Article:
Neurofeedback: Understanding the Brain Is an Integral Part of Healing the Mind
By Penijean Rutter-Gracefire, LMHC, CRC, BCN
The incredible journey of psychotherapy over the last hundred years—built on inquiry, fueled by concern for quality of client care, and shaped by the authenticity and vulnerability of brilliant clinicians—has brought us to possibly the most exciting point in the history of mental health: true reintegration of the qualitative study of the mind with the quantitative study of the brain.
An overwhelming number of research studies have been published in the last decade linking cognition and emotion to brain regions and activational patterns. The study findings indicate how important it is for clinical mental health counselors to have a working knowledge of brain function when treating clients who present with disorders previously thought to be based “only” on emotional dysfunction or cognitive distortions.
A recently published book, “The Emotional Life of Your Brain: How Its Unique Patterns Affect the Way You Think, Feel, and Live—and How You Can Change Them,” by Richard Davidson, PhD, is a great read for practitioners looking to understand how emotional style is linked closely to recognizable patterns in individual brain activation.
As a licensed mental health clinician who has used brain imaging and neurofeedback in clinical practice for the last eight years, I find it nearly impossible to imagine creating a treatment plan for a client without taking a peek at what is going on behind the scenes when a client describes symptoms of anxiety, depression, or attention deficit disorder.
The Connection Between Brain and Behavior
My first job in the mental health field was as a contractor with the Florida Department of Corrections, rehabilitating drug and alcohol offenders using cognitive behavioral techniques. As anyone knows who has facilitated daily recovery groups with a population that is mandated to attend, and barely cooperative at best … Well, it’s a tough population to work with under any circumstances. And I was completely new, not just to the rehab beat, but to the world of therapy. I found being a young, inexperienced, five-foot tall female working with this demographic more than slightly challenging.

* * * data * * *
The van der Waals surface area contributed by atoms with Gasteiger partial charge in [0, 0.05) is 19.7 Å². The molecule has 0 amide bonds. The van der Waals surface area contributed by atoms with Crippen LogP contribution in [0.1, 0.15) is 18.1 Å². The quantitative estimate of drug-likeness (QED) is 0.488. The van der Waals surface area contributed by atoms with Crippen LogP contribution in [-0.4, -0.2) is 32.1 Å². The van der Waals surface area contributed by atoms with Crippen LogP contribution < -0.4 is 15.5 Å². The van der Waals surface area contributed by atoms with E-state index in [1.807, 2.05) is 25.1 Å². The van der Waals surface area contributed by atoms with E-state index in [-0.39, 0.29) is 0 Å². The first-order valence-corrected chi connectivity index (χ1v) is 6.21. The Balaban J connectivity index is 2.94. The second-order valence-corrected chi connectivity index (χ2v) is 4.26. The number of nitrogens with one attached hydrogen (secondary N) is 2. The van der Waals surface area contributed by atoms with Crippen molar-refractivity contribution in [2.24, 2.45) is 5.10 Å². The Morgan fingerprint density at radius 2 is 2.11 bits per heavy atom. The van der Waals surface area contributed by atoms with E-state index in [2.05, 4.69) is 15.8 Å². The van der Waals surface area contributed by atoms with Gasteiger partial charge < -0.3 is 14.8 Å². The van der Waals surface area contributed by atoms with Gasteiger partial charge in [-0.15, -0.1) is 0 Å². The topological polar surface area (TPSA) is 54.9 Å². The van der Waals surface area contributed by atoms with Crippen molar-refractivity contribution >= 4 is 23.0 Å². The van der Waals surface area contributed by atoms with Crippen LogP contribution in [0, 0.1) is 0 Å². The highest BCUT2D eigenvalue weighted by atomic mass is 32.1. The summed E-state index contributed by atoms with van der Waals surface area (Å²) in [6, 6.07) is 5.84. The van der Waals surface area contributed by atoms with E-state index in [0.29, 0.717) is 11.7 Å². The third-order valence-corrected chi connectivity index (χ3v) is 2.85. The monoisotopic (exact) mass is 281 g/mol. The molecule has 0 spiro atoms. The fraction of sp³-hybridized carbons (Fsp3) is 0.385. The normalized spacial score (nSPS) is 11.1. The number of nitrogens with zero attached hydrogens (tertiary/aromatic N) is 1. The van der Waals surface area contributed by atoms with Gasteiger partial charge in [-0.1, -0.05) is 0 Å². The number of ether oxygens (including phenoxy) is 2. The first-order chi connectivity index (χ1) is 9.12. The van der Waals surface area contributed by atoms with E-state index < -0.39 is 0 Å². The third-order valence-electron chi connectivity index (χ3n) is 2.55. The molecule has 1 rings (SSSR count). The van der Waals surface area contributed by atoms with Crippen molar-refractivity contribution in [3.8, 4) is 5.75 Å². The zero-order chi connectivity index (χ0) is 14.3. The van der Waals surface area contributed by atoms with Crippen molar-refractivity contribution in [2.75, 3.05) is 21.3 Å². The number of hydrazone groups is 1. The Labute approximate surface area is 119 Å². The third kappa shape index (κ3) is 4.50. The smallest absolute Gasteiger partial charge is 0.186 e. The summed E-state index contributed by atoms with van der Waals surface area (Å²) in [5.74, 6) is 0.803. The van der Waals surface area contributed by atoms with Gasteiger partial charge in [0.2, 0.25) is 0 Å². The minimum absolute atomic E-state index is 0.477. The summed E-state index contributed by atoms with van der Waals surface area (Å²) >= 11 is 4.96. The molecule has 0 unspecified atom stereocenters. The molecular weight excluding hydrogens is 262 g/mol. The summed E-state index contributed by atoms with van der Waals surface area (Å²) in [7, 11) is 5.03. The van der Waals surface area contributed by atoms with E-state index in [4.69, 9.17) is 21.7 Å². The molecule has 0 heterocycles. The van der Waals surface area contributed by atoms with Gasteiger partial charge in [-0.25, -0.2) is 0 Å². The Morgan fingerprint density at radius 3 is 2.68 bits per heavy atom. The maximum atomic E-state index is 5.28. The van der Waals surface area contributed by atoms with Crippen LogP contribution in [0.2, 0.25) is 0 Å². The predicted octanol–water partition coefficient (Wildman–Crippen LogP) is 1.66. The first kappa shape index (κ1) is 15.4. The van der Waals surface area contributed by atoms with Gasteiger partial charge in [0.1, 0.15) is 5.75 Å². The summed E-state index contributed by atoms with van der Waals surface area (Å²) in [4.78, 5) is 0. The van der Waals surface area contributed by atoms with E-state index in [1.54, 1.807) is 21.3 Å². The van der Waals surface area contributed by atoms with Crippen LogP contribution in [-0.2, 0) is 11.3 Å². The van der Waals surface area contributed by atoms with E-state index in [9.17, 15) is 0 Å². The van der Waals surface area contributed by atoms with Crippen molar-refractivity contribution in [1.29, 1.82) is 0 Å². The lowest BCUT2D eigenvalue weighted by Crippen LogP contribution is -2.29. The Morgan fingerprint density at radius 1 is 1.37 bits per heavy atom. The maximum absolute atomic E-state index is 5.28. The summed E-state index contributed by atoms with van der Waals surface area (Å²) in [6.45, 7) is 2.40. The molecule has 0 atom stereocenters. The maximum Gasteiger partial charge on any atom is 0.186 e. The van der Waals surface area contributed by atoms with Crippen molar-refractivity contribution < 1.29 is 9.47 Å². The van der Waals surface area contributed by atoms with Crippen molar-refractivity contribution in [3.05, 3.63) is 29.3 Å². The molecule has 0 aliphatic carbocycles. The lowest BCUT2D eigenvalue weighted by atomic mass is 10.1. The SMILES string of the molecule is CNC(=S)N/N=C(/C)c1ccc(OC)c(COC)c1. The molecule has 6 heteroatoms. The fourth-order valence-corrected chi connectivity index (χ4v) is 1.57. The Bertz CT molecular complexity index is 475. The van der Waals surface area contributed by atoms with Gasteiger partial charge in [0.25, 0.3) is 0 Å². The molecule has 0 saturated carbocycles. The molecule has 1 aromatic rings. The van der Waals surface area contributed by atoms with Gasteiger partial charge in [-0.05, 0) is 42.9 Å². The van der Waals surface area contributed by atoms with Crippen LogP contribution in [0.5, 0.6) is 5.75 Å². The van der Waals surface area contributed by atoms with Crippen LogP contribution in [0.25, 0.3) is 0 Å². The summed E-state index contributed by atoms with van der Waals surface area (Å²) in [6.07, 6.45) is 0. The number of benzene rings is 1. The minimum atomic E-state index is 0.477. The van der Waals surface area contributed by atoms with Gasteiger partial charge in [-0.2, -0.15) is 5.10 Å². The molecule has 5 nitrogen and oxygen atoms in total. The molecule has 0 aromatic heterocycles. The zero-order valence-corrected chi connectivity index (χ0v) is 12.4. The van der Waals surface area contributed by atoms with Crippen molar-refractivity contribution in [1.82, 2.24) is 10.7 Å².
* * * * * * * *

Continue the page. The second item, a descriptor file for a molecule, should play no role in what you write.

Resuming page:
Determined to become a competent provider of services, I read everything I could get my hands on and grilled anyone who seemed to know anything about how people end up abusing substances, legal as well as illegal. This was my introduction into a world of traumatic brain injury, post-traumatic stress disorder, fetal alcohol syndrome, pervasive developmental delay, obsessive compulsive disorder, attention deficit difficulties, and many other conditions that directly affect how the brain uses its available resources to operate.
The consistently observable connection between impact to a brain and the presence of symptoms often diagnosed as social, emotional, and cognitive disorders led me to search for an intervention that would more directly address the underlying neurophysiological issues that seemed to be influencing behavior. Although talk therapy helped many people I worked with, recovery was clearly limited when a client had a reduced ability to comprehend, retain, and implement cognitive strategies due to impaired brain function.